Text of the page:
Nine-year-old Elizabeth Harding finished her sampler on March 11th in 1791 during the reign of George III. Sadly, we have been unable to trace Elizabeth, as there are many Elizabeth Hardings born around 1782. However, we do know that the Harding name has its origins in Scandinavia and Germany. It appears to be an old Nordic/Teutonic term for “tough guy”, and is still used as such in Sweden and the Hardanger Fjord in Norway, where people are still called “Hardings” or “Hardinger”.
The original sampler was stitched in silk on fine linen and has maintained its vibrant colours over the centuries. A Georgian red brick mansion house with checkerboard steps proudly takes centre stage and is guarded on either side by pine and apple trees. The doves in flight and the dovecote are a charming feature. Dovecotes were built by wealthy Georgians to supply the household with a luxury food, the tender meat of young pigeons. As dovecotes were always associated with a luxurious way of life, they came to symbolise high social status – or high social aspirations. For this reason, they were prominently situated, usually near the main entrance road to the house.
Elizabeth filled the four sections of her sampler with parrots, squirrels, birds, a small black dog and flowers. The two sprays of roses in bloom and bud in the bottom section of the sampler are particularly beautiful and glow with colour. There are two verses. The first is based on the Biblical parable of the Prodigal Son in Luke 15: 11-32, and appears in a book published in 1720 called “New Guide to the English Tongue in Five Parts” by Thomas Dilworth, an English cleric.
Christs Arms do still stand open to receive
All weary Prodigals that Sin do leave
For them he left his Fathers blest Abode
Made Son of Man to make Man Son of God
To cure their Wounds he Life s Elixir bled
And dyd a Death to raise them from the Dead
Dilworth’s books were widely used in schools in England and America. Noah Webster studied this book as a child and it inspired him to create his own spelling book and Dictionary. Abraham Lincoln also used Dilworth’s book, and it was also mentioned in Charles Dickens’ “Sketches by Boz”.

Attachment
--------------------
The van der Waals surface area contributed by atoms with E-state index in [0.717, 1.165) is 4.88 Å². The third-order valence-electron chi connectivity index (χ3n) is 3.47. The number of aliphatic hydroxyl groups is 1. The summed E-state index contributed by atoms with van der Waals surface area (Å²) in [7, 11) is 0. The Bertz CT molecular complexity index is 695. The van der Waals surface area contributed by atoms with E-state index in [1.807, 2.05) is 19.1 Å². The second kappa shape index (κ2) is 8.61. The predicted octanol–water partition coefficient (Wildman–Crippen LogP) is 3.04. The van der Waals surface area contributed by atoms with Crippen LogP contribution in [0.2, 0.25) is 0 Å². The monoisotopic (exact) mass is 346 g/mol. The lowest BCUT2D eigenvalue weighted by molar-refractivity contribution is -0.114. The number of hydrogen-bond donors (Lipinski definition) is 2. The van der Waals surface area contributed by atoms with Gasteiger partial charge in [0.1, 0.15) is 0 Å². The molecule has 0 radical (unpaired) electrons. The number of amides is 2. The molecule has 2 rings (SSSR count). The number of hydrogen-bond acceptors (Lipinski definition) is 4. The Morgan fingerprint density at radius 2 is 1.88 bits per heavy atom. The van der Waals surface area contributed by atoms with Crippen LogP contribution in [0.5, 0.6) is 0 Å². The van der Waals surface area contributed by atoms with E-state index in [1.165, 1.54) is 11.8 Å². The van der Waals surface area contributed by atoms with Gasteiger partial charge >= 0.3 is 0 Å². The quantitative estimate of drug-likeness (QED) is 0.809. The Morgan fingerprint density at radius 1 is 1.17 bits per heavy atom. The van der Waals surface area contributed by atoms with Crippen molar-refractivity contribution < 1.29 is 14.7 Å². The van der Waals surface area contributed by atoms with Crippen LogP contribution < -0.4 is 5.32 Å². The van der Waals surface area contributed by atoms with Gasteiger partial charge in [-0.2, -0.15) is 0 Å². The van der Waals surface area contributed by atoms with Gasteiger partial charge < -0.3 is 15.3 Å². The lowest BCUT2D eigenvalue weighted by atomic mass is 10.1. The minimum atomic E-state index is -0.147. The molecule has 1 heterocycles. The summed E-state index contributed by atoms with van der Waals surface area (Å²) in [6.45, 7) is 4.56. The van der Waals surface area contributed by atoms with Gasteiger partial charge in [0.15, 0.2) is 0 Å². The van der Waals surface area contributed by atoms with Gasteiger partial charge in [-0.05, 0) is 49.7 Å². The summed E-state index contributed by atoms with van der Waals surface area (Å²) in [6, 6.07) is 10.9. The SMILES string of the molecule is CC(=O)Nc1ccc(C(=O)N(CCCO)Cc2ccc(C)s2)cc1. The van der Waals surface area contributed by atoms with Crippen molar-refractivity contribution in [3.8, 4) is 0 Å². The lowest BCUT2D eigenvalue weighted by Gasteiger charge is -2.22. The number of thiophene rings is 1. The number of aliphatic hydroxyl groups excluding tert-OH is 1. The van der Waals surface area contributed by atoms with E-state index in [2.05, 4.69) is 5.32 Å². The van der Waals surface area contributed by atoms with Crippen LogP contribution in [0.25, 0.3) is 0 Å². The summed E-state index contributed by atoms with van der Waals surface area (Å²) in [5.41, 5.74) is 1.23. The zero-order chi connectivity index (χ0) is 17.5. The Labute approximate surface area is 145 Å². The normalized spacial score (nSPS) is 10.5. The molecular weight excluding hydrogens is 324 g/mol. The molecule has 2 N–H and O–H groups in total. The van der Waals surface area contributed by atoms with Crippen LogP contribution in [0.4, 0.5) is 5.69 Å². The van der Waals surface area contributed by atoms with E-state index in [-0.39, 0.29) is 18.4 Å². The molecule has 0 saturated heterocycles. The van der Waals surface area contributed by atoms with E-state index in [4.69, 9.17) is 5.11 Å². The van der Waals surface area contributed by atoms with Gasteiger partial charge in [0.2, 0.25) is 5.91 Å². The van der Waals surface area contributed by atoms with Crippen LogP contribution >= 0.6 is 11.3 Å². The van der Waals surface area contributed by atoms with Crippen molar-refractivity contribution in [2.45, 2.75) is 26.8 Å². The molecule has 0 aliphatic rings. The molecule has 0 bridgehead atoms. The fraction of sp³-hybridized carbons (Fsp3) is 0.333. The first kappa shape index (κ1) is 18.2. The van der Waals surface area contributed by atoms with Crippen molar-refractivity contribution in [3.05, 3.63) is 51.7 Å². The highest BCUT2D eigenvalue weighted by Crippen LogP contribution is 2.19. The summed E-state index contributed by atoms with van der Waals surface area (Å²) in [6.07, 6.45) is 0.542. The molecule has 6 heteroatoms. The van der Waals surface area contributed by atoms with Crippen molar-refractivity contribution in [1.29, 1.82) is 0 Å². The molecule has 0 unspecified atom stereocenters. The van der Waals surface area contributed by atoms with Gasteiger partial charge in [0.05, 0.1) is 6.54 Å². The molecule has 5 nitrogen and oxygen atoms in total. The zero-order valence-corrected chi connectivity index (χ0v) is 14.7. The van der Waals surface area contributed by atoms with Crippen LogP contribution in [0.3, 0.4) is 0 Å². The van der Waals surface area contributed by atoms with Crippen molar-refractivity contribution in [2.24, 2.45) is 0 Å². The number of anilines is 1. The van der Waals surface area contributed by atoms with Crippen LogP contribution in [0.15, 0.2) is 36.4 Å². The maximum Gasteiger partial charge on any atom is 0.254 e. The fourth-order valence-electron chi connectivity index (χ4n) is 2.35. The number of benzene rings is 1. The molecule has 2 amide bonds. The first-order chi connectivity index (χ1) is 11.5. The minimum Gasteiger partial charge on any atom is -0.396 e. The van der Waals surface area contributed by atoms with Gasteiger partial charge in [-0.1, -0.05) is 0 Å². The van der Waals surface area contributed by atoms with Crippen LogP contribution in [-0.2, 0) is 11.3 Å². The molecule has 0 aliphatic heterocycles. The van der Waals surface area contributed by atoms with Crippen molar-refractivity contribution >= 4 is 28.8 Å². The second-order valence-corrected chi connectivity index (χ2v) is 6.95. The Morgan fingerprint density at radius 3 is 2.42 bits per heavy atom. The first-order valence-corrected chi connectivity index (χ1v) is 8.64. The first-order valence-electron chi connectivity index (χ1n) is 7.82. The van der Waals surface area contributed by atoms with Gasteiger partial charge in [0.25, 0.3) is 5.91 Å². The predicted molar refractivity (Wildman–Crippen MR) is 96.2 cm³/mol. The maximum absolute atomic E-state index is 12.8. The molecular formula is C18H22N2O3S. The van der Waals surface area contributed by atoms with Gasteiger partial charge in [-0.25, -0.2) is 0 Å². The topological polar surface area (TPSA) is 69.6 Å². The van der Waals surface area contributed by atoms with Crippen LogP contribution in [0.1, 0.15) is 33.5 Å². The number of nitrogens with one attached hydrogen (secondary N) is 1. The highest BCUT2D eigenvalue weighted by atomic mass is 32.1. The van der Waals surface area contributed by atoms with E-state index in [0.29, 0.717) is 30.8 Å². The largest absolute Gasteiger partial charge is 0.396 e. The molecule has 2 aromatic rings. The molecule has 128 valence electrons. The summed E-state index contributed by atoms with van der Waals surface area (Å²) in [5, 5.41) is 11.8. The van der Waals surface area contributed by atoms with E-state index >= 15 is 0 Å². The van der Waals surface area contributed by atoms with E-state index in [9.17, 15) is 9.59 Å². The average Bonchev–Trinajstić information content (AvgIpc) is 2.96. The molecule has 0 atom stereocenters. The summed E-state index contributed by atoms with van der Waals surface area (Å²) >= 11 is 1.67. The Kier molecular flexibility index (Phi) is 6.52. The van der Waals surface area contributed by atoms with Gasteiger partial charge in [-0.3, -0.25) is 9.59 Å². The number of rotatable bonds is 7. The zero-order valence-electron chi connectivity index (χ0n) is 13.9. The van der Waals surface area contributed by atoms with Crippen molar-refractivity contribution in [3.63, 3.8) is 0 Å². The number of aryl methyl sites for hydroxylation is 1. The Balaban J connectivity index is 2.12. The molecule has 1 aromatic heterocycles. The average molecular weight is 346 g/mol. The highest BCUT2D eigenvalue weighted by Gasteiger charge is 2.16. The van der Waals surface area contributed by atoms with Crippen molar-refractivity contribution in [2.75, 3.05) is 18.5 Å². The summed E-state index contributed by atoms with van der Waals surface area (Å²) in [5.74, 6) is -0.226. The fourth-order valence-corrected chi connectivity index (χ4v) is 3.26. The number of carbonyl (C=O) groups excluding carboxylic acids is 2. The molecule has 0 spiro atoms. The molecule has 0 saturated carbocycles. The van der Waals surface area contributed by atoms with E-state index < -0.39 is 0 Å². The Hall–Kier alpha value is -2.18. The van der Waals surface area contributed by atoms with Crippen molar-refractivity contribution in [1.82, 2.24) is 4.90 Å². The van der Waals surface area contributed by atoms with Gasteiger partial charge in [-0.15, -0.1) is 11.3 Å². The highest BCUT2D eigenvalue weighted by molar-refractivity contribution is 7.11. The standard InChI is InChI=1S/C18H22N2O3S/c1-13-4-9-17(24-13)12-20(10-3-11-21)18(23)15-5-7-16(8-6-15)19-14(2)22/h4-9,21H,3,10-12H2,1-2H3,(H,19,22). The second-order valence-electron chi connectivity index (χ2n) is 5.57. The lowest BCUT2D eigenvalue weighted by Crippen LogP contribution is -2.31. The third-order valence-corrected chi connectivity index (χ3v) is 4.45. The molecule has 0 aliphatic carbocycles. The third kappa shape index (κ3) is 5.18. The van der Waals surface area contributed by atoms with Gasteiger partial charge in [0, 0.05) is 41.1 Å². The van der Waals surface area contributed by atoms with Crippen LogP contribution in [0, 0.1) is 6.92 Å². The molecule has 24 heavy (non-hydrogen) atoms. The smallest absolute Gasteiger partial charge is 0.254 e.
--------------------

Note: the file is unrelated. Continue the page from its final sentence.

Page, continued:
The second verse is a poem attributed to John Dryden (1631-1700).
Fragrant the Rose is but it fades in Time
The Violet sweet but quickly past the Prime
White Lillies hang their Heads and soon decay
And whiter Snow in Minutes melts away
Such and so with ring are our early Joys
Which Time or Sickness speedily destroys.
Dryden translated it from Theocritus’s “The Despairing Lover”. Theocritus was an Ancient Greek poet who was born in Syracuse, Italy (300 – 260BC). John Dryden was an English poet, literary critic, translator and playwright and was a dominant and influential person of his age in the literary world. He was England’s first Poet Laureate in 1668 and heavily influenced many in the literary world including, Alexander Pope, Samuel Johnson, Lord Byron, Sir Walter Scott, John Keats and TS Eliot. He is also mentioned in Henry Fielding’s “Tom Jones”.
Dryden translated many Ancient Greek authors such as Virgil, Horace, Ovid, Theocritus and Homer. Before he died in 1700 he modernised Geoffrey Chaucer’s book, “The Canterbury Tales”. He is buried in Westminster Abbey in Poet’s Corner.
Elizabeth Harding 1791 has been reproduced in collaboration with Bethany Gallant. At the very core of Hands Across the Sea Samplers is a team of needleworkers who are passionate about antique samplers and being able to share those samplers with you.